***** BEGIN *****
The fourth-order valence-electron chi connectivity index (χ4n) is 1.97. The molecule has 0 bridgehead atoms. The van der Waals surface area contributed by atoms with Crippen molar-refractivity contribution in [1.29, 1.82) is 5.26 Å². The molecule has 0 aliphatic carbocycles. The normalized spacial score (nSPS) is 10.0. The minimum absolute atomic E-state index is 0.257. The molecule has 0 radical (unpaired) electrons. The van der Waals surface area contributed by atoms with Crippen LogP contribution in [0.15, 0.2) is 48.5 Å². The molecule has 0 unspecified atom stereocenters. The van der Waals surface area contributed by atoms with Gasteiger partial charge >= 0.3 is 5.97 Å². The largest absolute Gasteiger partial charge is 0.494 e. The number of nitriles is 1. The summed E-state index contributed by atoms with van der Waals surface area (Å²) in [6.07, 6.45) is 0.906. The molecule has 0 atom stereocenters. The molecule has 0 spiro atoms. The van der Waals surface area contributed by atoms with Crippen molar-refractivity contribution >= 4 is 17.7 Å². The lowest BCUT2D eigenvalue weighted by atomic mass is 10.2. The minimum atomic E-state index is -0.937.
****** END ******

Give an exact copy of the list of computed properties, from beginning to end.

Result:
The fourth-order valence-electron chi connectivity index (χ4n) is 1.97. The molecule has 0 bridgehead atoms. The van der Waals surface area contributed by atoms with Crippen molar-refractivity contribution in [1.29, 1.82) is 5.26 Å². The molecule has 0 aliphatic carbocycles. The normalized spacial score (nSPS) is 10.0. The minimum absolute atomic E-state index is 0.257. The molecule has 0 radical (unpaired) electrons. The van der Waals surface area contributed by atoms with Crippen LogP contribution in [0.15, 0.2) is 48.5 Å². The molecule has 0 unspecified atom stereocenters. The van der Waals surface area contributed by atoms with Gasteiger partial charge >= 0.3 is 5.97 Å². The largest absolute Gasteiger partial charge is 0.494 e. The number of nitriles is 1. The summed E-state index contributed by atoms with van der Waals surface area (Å²) in [6.07, 6.45) is 0.906. The molecule has 0 atom stereocenters. The molecule has 0 spiro atoms. The van der Waals surface area contributed by atoms with Crippen molar-refractivity contribution >= 4 is 17.7 Å². The lowest BCUT2D eigenvalue weighted by atomic mass is 10.2. The minimum atomic E-state index is -0.937.